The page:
Management > CIO

Kickstarting innovation in government IT

Published 11 September 2014

Fundamental changes to the UK government software and services market are vital for a more beneficial digital transformation, says John Jackson, Camden Council CIO.


We need to save billions across government and it's getting harder than ever. Tough choices face us in social care, health and education at a time when citizens' expectations are rising and we are living longer.

We can't meet these challenges simply by chopping services and salami slicing budgets. We have to reimagine government for the 21st century and harness innovation.

Digital can make a profound contribution to austerity and the systemic social challenges we face. But we cannot lift the prize without a fundamental shakedown of the UK government software and services market and how we buy IT:

  • At a time when we need to share services we are bedevilled by applications that aren't interoperable and don't make collaboration straightforward;
  • When we need teams to link up and deliver integrated services around our vulnerable clients our IT systems make it difficult and expensive to implement new processes and share data;
  • At the point we want to deliver lower cost services on the web the customer experience is clunky and off putting because of clunky and proprietary software.

Our legacy systems, therefore, stand in the way of much needed innovation and new ways of working in government that are so desperately needed at this difficult time. A problem compounded by how we approach the software market and buy IT solutions:

  • Busy entrepreneurs and new market entrants aren't easily able to spot opportunities to invest and solve government due to prosaic procurement processes or lack of visibility of potential needs;
  • Current markets for government applications are constrained. However innovative we are in procurement we are often faced with only a small group of potential bidders offering solutions that have been around the block;
  • When we go to market we buy on our best understanding of what we know today rather than what might be technologically possible tomorrow or already available to other sectors of the economy. So we generally end up buying more of the same rather than something truly innovative and different;
  • Legacy applications are often based on code that was written in a different era and is increasingly complex to maintain for one organisation. We're missing out on the millions of developers and thousands of communities developing solutions and applications for consumer devices like iPad's and Android.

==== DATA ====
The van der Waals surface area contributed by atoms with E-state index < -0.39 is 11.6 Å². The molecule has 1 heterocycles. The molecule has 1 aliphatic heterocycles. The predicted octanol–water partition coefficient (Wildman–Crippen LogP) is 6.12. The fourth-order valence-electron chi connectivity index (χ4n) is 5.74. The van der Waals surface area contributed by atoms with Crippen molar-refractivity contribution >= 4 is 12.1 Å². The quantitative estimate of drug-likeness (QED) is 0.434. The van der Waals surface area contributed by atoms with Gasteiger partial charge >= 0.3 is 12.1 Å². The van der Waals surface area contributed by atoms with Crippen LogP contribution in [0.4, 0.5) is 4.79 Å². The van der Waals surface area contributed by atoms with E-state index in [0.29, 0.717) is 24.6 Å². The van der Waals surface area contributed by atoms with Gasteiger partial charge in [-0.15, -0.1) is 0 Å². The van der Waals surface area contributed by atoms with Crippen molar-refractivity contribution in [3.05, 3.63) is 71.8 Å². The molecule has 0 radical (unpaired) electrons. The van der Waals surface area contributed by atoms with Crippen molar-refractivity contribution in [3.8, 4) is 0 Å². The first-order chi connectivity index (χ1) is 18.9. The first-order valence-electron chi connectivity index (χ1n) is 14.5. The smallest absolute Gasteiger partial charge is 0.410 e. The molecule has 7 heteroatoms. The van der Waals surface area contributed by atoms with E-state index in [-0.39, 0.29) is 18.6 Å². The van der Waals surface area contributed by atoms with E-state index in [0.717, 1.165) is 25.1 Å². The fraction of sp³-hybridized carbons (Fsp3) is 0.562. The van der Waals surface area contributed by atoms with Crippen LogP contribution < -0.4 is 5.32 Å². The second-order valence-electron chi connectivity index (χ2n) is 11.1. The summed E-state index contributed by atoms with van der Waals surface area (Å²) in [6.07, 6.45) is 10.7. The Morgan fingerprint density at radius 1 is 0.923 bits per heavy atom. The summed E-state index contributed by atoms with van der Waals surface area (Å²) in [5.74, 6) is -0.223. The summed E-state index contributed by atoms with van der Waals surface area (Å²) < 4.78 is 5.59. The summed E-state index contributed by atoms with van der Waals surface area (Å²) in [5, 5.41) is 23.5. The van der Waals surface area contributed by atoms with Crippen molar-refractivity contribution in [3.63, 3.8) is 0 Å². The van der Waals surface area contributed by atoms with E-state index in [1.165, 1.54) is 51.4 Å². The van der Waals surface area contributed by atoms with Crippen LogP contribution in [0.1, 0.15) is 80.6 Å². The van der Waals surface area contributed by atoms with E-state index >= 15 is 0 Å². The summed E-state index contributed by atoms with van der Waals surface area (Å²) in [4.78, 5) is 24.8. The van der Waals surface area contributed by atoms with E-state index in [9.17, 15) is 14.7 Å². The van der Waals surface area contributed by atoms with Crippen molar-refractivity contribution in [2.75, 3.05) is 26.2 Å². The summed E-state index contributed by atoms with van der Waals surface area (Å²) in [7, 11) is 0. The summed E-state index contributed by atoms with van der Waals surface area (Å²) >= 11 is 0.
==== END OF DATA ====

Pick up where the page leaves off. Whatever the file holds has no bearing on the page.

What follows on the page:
We are addressing this through new public sector frameworks, cross government IT collaboration as well as embedding the requirement for APIs, interoperability and open standards into new procurements. But can we go much further and be far more disruptive than we've been in the past.

Kickstarter ( https://www.kickstarter.com/ ) has sparked ground breaking innovation, new markets and fantastic new products through social platforms. The application of crowdsourcing and crowd funding is transferrable to government and we now need to seriously consider how we harness the kickstarter social paradigm to drive new thinking and new opportunities into public sector IT and how we buy solutions.

So imagine a world where we in government can:

  • Pitch ideas for improving public services to a minimally constrained market that is brimming with entrepreneurs and innovators;
  • Seek partners to help solve common problem and share risk and crowd fund investment;
  • Use social platforms to network with partners irrespective of hierarchy and organisational boundary to identify and solve common issues;
  • Encourage communities to emerge to support the development of open systems.

The potential is enormous and government is at a tipping point. Let's kickstart government together.







We have updated our privacy policy. In the latest update it explains what cookies are and how we use them on our site. To learn more about cookies and their benefits, please view our privacy policy. Please be aware that parts of this site will not function correctly if you disable cookies. By continuing to use this site, you consent to our use of cookies in accordance with our privacy policy unless you have disabled them.